Claremont City Manager Jeff Parker's weekly report last Thursday led with a blurb about a turf buyback program offering $3 for every square-foot of yard grass homeowners replace with drought-tolerant landscaping:
TURF BUYBACK PROGRAM NOW AVAILABLE IN CLAREMONT!
Golden State Water Company and Three Valleys Municipal Water District have teamed up to offer cash rebates to Claremont homeowners that remove turf and replace it with water-wise landscaping. The Residential Turf Removal Program rebates $3.00 per square foot for turf removed up to a maximum of $3,000 per residence. Details of the program and an application to participate can be found at:
The City is excited about this program because it should help the community meet its goal of reducing potable water consumed community-wide by 20% by 2012. City Council members have been pushing for a turf buyback program, noting that 70% of water used in Claremont is for outdoor uses and that turf is almost always the most water intensive plant in our yards.
It's great to see the City leading the way when it comes to conservation issues, especially with sustainability having become a civic buzzword. That the City has encouraging residents to be aware of these sorts of environmental issues adds to City Hall's embarrassment over things like leaving the lights burning over unused sports fields.
Claremont's municipal carbon footprint grew a little larger now that it's soccer fields at Padua Park are on line. A reader wrote to say someone forgot to switch off the field lights there last week:
DATE: Sat, September 4, 2010 7:02:01 AM
TO: Claremont Insider
SUBJECT: Re: Claremont Insider
Oh yeah, Friday night you could see the Padua park lights from space. You know the area in north claremont that isn't supposed to have any street lights. They wanted to keep that rural feeling. That is until "they" had yet another plan, uh huh I feel like I'm in the boonies...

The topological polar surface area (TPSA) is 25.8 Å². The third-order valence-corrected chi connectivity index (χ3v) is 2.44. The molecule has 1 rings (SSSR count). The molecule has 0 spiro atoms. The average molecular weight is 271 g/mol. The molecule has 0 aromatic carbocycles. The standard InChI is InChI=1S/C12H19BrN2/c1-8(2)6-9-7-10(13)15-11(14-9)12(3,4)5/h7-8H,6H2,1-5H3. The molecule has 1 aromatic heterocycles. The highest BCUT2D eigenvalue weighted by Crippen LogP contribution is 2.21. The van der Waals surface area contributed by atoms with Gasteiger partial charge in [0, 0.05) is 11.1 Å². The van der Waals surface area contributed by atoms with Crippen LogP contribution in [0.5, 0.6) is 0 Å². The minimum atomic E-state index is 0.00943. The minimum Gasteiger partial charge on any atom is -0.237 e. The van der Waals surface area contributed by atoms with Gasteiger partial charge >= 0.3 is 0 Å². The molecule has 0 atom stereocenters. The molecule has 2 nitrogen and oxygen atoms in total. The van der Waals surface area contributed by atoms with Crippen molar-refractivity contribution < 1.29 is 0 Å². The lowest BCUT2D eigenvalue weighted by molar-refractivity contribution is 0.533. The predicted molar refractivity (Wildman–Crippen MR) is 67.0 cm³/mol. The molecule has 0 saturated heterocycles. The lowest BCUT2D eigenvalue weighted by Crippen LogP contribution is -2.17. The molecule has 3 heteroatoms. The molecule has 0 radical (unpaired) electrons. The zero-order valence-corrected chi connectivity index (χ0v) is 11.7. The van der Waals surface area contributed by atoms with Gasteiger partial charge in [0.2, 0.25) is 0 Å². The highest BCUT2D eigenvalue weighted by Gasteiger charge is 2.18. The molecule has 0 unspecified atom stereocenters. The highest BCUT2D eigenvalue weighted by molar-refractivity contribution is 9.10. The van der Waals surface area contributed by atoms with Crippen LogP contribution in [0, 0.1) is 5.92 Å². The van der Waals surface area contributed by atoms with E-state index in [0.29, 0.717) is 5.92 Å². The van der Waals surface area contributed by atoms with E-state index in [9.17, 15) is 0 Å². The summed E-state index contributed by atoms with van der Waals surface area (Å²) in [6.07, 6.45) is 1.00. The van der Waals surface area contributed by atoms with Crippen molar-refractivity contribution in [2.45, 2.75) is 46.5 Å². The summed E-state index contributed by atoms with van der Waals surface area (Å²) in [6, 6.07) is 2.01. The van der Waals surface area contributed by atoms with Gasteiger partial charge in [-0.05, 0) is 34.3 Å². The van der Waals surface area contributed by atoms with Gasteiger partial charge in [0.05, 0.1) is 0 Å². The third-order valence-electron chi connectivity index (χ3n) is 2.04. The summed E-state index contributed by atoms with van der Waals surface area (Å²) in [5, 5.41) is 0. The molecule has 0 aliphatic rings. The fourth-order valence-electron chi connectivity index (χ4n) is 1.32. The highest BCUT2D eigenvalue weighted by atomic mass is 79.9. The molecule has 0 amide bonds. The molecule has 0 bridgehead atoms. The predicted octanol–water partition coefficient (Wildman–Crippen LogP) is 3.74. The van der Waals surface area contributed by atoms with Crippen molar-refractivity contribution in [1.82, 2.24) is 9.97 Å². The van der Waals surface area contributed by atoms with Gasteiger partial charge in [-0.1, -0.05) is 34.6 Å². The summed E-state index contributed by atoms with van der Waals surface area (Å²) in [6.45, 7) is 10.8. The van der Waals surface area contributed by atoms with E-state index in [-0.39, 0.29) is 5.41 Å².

We heard separately from another reader that the Padua soccer lights were burning last Thursday night with no one on the fields. How fitting that the project that pushed the city budget millions of dollars into the red, a project touted for its "sustainability," continues to run up a bill for wasted dollars.
We were thinking about those field lights when it occurred to us that the City has added over three acres of turf at Padua Park at precisely the same time they are asking residents to remove the grass in their yards. As City Manager Parker wrote, "City Council members have been pushing for a turf buyback program, noting that 70% of water used in Claremont is for outdoor uses, and turf is almost always the most water intensive plant in our yards."
At around three acres (a conservative estimate), the fields at Padua Park amount to enough grass for 130 homes under the turf buyback program City Manager Parker touted.
The City would argue that the turf planted in Padua Park is a drought-resistant, "water-wise" type, which may be perfectly true. However, several our readers have commented that ever since the park opened, the park's water usage has appeared pretty wasteful, including a substantial leak along one side of the westernmost soccer field. Even on the hottest of days, standing water apparently pooled in the turf there.
We were curious and, nearly five months after the park's opening, we finally dispatched someone to take a look at the situation. There wasn't any standing water, but we did notice some repair work was underway in the spot where the months-old leak was supposed to have been:
Though the turf in problem area had been removed, it looked like the leak hadn't been fixed yet:
Looking around the park, we found other evidence of the City's water management prowess: